Cannibalization and Option Value Effects of Secondary Markets: Evidence from the US Concert Industry
Victor Manuel Bennett
Duke University - Fuqua School of Business
New York University (NYU) - Leonard N. Stern School of Business
Harvard University - Harvard Business School
April 1, 2014
Forthcoming, Strategic Management Journal
We examine how reducing search frictions in secondary markets affects the value appropriated by firms in primary markets. We characterize two effects on primary market firms caused by intermediaries entering secondary markets: the ‘cannibalization’ and ‘option value’ effects. Separation between primary and secondary markets can drive which of the two effects dominates. Firms selling valuable and scarce products are more likely to have separate primary and secondary markets, and will therefore appropriate more value when secondary markets thicken. Firms selling products which are not valuable and scarce will be hurt. Further, we hypothesize that firms have incentives to engineer scarcity by limiting supply when secondary markets thicken to separate primary and secondary markets. We find support for these hypotheses in the U.S. concert ticket industry.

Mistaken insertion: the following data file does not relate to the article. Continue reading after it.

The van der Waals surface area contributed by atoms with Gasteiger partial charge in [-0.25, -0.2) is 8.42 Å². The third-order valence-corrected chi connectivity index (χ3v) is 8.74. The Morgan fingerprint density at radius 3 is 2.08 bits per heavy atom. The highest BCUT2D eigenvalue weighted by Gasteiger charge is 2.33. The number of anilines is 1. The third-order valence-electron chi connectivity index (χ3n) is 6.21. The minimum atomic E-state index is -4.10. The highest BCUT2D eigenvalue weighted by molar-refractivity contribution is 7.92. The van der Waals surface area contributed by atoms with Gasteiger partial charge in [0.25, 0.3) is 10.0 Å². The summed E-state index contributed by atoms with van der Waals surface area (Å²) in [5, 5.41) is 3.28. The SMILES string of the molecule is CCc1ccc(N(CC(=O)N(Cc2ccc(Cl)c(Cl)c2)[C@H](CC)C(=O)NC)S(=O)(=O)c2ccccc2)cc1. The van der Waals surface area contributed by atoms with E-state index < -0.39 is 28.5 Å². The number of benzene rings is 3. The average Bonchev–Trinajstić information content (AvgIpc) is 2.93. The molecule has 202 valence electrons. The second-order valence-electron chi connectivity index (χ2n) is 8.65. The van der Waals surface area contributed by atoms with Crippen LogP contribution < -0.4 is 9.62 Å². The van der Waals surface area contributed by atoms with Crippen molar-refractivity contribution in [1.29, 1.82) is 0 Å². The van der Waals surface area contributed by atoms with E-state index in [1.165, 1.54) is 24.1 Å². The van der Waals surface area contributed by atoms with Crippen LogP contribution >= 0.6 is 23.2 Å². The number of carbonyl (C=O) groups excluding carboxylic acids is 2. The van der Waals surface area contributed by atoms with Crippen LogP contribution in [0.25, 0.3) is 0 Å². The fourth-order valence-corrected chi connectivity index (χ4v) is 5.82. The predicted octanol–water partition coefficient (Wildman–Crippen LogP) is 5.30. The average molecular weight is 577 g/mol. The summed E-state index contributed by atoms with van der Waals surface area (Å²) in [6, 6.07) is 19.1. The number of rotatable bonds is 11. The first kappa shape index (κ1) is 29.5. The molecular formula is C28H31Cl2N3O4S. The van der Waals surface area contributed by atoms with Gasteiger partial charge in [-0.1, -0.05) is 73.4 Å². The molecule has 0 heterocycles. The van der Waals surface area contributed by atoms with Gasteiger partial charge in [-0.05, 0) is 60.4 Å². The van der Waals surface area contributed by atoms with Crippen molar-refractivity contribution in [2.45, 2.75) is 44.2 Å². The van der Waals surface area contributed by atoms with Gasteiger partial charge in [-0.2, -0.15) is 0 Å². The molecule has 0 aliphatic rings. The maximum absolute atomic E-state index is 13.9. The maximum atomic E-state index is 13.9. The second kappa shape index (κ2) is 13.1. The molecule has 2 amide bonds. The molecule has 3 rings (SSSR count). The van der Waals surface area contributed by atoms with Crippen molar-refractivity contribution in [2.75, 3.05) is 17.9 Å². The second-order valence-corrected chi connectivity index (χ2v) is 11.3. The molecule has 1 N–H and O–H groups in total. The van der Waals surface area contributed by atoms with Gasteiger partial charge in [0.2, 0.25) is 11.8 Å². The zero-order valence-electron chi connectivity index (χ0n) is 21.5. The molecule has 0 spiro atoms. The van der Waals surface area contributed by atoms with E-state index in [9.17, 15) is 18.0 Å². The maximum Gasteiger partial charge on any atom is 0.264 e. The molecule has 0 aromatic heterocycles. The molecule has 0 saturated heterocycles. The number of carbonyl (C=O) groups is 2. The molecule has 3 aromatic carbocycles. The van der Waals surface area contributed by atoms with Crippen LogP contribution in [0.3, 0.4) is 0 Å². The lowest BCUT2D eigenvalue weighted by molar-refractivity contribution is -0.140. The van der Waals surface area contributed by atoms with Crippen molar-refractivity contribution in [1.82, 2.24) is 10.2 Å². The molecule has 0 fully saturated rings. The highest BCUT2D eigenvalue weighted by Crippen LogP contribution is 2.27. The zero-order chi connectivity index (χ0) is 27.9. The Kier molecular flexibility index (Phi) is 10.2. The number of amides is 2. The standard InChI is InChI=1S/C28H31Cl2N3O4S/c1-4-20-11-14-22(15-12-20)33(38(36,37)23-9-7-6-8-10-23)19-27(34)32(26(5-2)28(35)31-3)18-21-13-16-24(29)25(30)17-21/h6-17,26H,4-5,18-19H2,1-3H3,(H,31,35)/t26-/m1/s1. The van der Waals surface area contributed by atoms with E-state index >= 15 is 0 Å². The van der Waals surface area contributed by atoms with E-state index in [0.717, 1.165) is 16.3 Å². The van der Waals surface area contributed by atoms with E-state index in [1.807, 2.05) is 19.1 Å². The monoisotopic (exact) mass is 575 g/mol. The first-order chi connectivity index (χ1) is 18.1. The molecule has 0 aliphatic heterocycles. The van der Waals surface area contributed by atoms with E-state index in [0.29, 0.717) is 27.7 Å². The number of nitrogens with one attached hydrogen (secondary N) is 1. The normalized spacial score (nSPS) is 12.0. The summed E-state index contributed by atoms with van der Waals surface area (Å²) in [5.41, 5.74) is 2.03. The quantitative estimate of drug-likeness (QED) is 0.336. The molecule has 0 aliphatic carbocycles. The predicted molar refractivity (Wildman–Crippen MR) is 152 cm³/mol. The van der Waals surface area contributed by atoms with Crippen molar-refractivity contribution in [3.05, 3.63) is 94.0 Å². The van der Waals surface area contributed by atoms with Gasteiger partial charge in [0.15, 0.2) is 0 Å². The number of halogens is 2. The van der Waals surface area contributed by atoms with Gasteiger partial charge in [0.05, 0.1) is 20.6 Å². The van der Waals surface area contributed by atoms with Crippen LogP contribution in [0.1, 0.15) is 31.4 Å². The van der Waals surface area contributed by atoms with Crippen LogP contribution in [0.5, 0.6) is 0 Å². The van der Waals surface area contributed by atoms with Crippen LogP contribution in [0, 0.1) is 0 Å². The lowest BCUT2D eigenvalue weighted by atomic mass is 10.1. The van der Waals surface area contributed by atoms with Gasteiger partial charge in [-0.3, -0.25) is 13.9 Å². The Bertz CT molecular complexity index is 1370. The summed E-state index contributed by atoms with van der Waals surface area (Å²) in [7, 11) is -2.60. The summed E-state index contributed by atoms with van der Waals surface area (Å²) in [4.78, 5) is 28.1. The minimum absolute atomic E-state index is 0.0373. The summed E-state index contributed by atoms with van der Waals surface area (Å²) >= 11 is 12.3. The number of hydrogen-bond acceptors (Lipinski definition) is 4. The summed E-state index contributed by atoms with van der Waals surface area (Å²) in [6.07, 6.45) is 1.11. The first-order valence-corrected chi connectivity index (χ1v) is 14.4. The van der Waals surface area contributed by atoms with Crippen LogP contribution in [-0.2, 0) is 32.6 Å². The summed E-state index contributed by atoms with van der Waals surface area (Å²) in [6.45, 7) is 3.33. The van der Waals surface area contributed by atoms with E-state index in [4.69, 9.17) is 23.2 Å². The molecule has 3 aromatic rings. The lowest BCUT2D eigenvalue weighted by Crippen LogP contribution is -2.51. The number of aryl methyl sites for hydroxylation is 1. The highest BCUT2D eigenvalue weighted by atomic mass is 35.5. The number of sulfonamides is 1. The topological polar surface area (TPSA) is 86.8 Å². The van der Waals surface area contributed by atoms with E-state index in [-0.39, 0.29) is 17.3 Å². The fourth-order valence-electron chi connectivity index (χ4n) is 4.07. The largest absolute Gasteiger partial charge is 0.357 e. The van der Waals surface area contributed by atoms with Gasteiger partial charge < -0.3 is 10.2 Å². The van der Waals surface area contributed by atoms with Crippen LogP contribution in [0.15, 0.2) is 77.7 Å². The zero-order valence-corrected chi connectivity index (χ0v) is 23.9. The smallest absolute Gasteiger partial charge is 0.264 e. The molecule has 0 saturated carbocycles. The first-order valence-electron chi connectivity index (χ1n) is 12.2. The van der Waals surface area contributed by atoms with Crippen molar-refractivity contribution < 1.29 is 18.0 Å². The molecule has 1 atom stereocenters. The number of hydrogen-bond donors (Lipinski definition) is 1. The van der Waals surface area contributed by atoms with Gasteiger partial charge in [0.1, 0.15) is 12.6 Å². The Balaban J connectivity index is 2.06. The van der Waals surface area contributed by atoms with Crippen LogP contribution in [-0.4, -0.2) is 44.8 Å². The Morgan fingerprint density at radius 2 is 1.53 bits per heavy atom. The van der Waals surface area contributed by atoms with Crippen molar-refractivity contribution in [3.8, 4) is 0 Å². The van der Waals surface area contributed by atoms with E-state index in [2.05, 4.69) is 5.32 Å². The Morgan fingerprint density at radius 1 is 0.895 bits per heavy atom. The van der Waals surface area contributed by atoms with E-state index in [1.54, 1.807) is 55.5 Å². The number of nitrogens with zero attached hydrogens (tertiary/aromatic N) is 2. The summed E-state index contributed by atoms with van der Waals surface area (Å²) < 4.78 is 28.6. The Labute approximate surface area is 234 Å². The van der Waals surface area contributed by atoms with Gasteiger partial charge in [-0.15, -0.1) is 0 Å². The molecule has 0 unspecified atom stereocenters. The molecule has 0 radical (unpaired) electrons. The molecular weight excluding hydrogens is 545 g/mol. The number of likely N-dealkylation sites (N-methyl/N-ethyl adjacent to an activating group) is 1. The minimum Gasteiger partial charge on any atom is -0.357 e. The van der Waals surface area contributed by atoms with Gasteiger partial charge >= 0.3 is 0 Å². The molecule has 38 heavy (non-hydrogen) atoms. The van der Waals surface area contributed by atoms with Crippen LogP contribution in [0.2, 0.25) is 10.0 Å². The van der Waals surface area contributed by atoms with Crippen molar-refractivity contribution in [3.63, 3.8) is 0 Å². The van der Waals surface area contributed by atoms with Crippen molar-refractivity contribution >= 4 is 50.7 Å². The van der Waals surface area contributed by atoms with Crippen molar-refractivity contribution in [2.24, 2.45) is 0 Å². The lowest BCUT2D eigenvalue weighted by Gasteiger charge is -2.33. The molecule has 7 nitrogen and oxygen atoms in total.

Number of Pages in PDF File: 16
Keywords: Secondary Markets, Prices, Search Intermediaries, Value Appropriation, Concert Industry
Date posted: November 26, 2013 ; Last revised: August 30, 2014
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